Researchers at the University ofCalifornia, San Diego School of Medicineare proposing that aggressive interventionto lower cholesterol levels fromchildhood on is the best approach toreducing the occurrence of coronaryartery disease.
In a review article, published in theAugust 5, 2008, issue of Circulation, physician-researchers call current approachesto lowering cholesterol to preventheart disease "too little, too late." Thereis a large body of evidence provingthat low cholesterol levels are associatedwith low rates of heart disease and"?our long-term goal should be to alterour lifestyle accordingly, beginning ininfancy or early childhood."
The researchers do not advocate theuse of drug therapy to achieve lowcholesterol levels in the population atlarge. Instead, they suggest programs topromote therapeutic lifestyle changes,such as diet and exercise.
A national program to lower cholesterolcould be combined with governmentefforts to fight obesity anddiabetes.
"A concerted national effort mightdramatically reduce morbidity and mortalitydue to 3 major chronic diseases. Itwould take generations to achieve and itwould require an all-out commitment ofmoney and manpower to reeducate andmodify the behavior of a nation. Is thatimpossible? No. We have already shownthat even a frankly addictive behaviorlike cigarette smoking can be overcome(eventually)," wrote the authors.
Seniors who take cholesterol-lowering medication after a strokeor mini-stroke lower the risk of another stroke, according tothe study published online in the September 3, 2008, issue ofNeurology.
For the study, the researchers looked at 4731 individuals whohad a recent stroke or mini-stroke, including 2249 individualsaged 65 and older and 2482 individuals under age 65. In eachgroup, about 50% of the patients received the statin drug atorvastatin,and about half received a placebo.
The findings showed that levels of low-density lipoproteincholesterol were reduced by an average of 61 points in thesenior group and by an average of 59 points in the under-65group. The risk of stroke was lowered by 26% in the youngergroup and by 10% in the older group.
"It's estimated that 20% of the US population will be 65 andolder by 2010, so it's important that we identify ways to reducethe burden of strokes and other cerebrovascular disease in thisgroup," said study author Seemant Chaturvedi, MD.
Regular consumption of soy protein had no significant effect onlow-density lipoprotein (LDL) cholesterol, according to recentstudy findings, despite the protein being promoted as a way tolower cholesterol.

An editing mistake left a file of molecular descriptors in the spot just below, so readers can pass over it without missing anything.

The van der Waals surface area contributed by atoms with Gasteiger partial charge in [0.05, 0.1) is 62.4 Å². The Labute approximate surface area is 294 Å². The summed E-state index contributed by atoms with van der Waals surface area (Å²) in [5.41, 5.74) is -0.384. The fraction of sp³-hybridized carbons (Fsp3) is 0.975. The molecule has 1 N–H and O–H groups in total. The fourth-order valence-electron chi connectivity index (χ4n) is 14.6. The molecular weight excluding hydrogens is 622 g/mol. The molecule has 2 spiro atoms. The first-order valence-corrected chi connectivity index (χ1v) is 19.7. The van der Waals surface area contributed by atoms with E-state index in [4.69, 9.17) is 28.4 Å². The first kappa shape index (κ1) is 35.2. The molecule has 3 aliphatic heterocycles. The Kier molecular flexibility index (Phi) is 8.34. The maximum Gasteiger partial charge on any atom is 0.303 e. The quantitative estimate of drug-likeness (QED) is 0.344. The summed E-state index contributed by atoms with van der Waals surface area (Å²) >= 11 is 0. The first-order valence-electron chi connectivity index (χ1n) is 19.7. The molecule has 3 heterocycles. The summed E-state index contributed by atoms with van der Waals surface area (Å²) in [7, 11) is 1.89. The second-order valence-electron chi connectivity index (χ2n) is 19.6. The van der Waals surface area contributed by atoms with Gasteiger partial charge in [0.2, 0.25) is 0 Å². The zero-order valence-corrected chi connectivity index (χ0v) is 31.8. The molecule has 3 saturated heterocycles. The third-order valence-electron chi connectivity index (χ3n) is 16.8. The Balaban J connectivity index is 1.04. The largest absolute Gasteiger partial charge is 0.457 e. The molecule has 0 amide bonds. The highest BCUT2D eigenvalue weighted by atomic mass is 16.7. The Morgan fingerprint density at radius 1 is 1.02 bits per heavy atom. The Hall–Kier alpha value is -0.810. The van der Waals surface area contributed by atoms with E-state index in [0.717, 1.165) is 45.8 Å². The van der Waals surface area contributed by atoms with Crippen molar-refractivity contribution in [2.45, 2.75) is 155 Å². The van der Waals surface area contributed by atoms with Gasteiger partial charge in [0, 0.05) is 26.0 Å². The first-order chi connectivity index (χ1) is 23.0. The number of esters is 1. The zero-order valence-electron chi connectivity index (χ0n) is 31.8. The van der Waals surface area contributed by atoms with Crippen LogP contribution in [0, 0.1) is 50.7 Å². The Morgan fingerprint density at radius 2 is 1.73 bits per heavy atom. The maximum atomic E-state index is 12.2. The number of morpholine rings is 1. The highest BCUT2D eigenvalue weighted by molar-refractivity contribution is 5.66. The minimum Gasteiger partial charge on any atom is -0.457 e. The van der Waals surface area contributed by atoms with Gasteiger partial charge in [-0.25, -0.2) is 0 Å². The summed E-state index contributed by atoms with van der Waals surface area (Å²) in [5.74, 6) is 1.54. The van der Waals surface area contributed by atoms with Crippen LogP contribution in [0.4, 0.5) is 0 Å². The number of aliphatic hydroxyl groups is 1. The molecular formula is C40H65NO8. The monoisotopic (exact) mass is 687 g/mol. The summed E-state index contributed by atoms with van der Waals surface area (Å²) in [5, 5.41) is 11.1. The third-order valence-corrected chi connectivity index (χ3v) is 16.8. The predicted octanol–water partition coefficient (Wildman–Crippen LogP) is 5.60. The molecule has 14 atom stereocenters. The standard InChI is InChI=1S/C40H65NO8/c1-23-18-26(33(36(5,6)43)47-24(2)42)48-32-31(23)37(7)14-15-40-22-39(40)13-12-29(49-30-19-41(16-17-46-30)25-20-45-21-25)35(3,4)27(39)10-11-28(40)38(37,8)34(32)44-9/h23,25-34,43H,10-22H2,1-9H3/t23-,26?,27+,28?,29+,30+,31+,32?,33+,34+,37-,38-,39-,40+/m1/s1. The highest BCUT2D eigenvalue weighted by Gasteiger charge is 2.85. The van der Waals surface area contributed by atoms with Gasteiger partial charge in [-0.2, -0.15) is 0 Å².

The findings "do not support the current health claims for soyprotein in a general population," said study author Peter R.C.Howe, PhD. He is referring to the health claims approved forsoy food both in the United States and the United Kingdom thatassociate daily consumption of 25 g of soy protein to a reductionin heart disease risk through lowering of LDL cholesterol.
For the study, the researchers looked at 35 men and 58women who had mildly high cholesterol levels. Each participantwas assigned to rotate through 1 of 3 diets for 6 weeks each.The researchers measured each participant's blood cholesterolat study onset and after each 6-week diet. The findings,published in the August 2008 issue of The American Journal ofClinical Nutrition, found no considerable effect of the diets witheither 24 g or 12 g of soy protein on LDL levels.
Individuals may want to rethink stoppingstatin medication because it failed toprevent an acute myocardial infarction(AMI). Canadian researchers found thatsurvivors of heart attacks who quit takingcholesterol-lowering medicines weremore prone to die during the followingyear, compared with individuals who hadnever been on the drugs.
The study looked at British patientswho had survived a heart attack and werestill alive 3 months later. The researchersfound that about 30% of patients prescribeda statin ceased taking it withinthe first year. Patients who used statinsbefore a heart attack and continued theiruse after were 16% less likely to die overthe next year.
"Because statins are preventive drugs,patients may not feel the immediate benefitof taking them and sometimes stop.However, it looks like it might be quite adangerous practice after an AMI," said researcherStella Daskalopoulou, MD, PhD.
Dr. Daskalopoulou said it was unclearwhy those who continued taking theirstatins did better. "Regardless of themechanism or explanation, physiciansshould be careful when assessing eachpatient's medication needs."
F A S T F A C T: Statin use increased by 156% between 2000 and 2005.